The day after we arrived, NBC gathered the entire announce team for a seminar in the International Broadcast Center (IBC). If you’re a sports-TV geek, this was like having a field pass to batting practice at the All-Star game. Bob Costas, Al Michaels, and Dan Patrick were sprinkled among us. Jimmy Roberts over there, Apollo Ohno over there, Béla Károlyi over there. I wound up sitting next to basketball reporter Craig Sager, who, to my disappointment, was not wearing an outlandish sport jacket.

Our bosses made speeches and showed videos illustrating the dos and don’ts of how to call an Olympic games. (Hint: when interviewing an athlete, don’t ask, “How does it feel?”) We got a chat from London Olympics chief Sebastian Coe (now known as Lord Coe to the Brits), who not only helped secure the games for London seven years ago, but has overseen every aspect of their organization. The whole thing was beamed back to New York, where hundreds of additional Olympic staffers were watching. Several Olympic sports are being broadcast from NBC’s headquarters at 30 Rock. In fact, for the duration of the games, the Saturday Night Live studio has been transformed into a stateside Olympic broadcast center.

WIMBLEDON: The moderate profile tennis usually maintains at the Olympics has been magnified exponentially this year as a result of the venue. The All England Club is not only the most iconic venue in tennis, it is among the most iconic venues in all of global sports. The fact that the Olympic tennis competition began just 20 days after the conclusion of Wimbledon created both a stark contrast and a logistical challenge.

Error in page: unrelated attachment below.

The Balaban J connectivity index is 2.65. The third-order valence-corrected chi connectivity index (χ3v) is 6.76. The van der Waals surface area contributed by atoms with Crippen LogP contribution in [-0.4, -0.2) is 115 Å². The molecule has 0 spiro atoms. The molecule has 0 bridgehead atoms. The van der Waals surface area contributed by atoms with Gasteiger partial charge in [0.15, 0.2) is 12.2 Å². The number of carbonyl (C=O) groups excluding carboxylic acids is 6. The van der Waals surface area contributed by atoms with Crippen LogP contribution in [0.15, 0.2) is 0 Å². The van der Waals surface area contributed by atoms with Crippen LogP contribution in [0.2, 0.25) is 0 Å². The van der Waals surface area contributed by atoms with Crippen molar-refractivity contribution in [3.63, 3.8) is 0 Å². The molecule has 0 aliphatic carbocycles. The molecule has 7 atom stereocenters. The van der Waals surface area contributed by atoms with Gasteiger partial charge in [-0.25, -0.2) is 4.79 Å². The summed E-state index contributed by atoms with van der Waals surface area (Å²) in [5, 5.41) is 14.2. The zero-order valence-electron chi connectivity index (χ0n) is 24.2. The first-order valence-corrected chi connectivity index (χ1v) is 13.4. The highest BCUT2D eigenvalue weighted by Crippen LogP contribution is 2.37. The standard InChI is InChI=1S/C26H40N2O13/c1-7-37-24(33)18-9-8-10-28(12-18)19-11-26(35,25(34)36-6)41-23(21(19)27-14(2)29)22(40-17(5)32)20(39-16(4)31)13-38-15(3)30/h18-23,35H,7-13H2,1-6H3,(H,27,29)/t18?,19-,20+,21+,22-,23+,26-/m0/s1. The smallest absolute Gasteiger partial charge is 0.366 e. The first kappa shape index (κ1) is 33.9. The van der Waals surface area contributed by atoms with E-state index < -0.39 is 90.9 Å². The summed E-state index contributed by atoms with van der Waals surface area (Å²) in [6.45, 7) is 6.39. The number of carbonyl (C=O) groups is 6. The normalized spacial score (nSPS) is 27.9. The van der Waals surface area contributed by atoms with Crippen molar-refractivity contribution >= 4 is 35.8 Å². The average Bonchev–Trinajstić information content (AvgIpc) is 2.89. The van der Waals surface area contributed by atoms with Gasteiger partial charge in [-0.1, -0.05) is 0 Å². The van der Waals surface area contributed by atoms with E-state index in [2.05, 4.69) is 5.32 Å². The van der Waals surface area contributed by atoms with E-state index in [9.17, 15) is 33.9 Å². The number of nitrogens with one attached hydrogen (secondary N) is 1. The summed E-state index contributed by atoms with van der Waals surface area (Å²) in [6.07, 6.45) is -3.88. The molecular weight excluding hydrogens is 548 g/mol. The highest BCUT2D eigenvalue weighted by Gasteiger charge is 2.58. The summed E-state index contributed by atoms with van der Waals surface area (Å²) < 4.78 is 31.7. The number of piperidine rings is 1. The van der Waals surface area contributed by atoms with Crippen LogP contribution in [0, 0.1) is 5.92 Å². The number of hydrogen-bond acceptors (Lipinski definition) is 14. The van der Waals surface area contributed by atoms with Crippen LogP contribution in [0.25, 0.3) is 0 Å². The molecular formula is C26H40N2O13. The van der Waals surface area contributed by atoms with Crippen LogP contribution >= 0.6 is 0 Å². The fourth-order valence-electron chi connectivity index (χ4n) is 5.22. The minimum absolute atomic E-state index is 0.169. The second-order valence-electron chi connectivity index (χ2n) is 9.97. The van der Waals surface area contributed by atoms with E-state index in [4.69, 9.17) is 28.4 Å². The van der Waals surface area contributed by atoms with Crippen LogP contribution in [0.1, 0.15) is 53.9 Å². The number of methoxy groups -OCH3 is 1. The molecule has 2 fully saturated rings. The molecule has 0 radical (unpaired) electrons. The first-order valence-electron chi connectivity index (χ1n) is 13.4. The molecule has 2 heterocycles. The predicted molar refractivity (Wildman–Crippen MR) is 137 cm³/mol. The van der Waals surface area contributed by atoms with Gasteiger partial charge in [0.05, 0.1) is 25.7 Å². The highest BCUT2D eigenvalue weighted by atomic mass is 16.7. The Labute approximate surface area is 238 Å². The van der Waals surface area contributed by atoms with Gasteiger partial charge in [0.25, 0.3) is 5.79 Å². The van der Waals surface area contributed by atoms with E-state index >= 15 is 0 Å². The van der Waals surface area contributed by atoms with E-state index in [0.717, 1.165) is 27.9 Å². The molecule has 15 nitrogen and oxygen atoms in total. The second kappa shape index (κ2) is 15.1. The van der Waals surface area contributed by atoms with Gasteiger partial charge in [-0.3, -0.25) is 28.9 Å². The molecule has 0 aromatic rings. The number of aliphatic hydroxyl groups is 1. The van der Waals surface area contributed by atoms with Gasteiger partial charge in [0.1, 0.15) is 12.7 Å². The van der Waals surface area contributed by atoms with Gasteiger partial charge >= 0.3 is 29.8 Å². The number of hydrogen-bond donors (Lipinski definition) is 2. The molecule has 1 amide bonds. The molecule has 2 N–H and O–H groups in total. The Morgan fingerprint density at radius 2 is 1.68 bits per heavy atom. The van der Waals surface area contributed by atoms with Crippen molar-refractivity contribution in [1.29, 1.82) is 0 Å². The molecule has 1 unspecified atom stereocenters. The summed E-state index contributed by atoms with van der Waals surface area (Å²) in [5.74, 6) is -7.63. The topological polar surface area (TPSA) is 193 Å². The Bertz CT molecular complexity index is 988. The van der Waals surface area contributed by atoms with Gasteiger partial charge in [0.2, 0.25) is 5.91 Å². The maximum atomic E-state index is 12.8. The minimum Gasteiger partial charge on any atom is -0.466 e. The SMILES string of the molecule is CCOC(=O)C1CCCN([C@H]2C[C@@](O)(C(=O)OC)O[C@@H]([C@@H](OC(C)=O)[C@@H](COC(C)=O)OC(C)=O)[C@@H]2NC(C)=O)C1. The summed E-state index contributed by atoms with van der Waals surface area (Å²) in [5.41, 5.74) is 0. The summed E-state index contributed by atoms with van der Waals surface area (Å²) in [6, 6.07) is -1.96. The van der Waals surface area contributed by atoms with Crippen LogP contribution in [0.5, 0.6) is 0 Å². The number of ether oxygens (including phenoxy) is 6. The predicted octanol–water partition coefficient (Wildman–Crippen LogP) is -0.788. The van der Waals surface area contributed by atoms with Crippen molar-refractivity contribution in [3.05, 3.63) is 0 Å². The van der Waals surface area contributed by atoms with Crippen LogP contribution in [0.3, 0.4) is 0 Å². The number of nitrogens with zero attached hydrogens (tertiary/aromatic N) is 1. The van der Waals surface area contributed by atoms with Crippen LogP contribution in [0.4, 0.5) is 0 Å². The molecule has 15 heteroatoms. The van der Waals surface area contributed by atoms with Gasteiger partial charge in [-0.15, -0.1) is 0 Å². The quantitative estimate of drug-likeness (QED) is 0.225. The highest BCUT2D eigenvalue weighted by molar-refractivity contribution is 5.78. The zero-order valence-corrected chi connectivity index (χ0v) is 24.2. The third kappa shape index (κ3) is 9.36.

From a visual standpoint, entering the club for the first time last Thursday was pleasantly jarring. The usual dark green that pervades every inch of the property has been punctuated by swaths of purple. It’s everywhere. The players themselves, who are normally confined to white attire during the championships, are under no such restrictions during the Olympics. The Olympic rainbow is in full effect around the grounds. For some, though, old habits die hard. Serena Williams showed up to practice last week in her customary Wimbledon whites.

The grass itself at the All England Club has been miraculously regenerated since the end of the championships. Those brown patches along the baselines were once again pristine green for the start of the Olympic tournament. No, they did not lay down sod. Head groundsman Eddie Seaward oversaw a painstaking process of rapid reseeding. The process, which involved two years of trials, began as soon as Roger Federer walked off Centre Court with the trophy last month. The rye-grass seed was pregerminated to facilitate faster growth. It seems to have worked.

GOOSE BUMPS: I admit it—I got some. I’ve worked at Wimbledon before, but this was different. On Saturday, after days of meetings, discussions, and rehearsals, we all took our positions for the start of the first telecast. I was in the broadcast booth on fabled Centre Court. (Perhaps you’ve seen shots of it while watching Wimbledon—it’s the tiny windowed room in the southeast corner of the main stadium that’s just over the players’ right shoulder when they’re standing on that baseline.) The entire team was in place, the clock struck high noon, our producer’s countdown reached “one,” and that famous Olympic theme music pumped into my headset. That’s when it happened.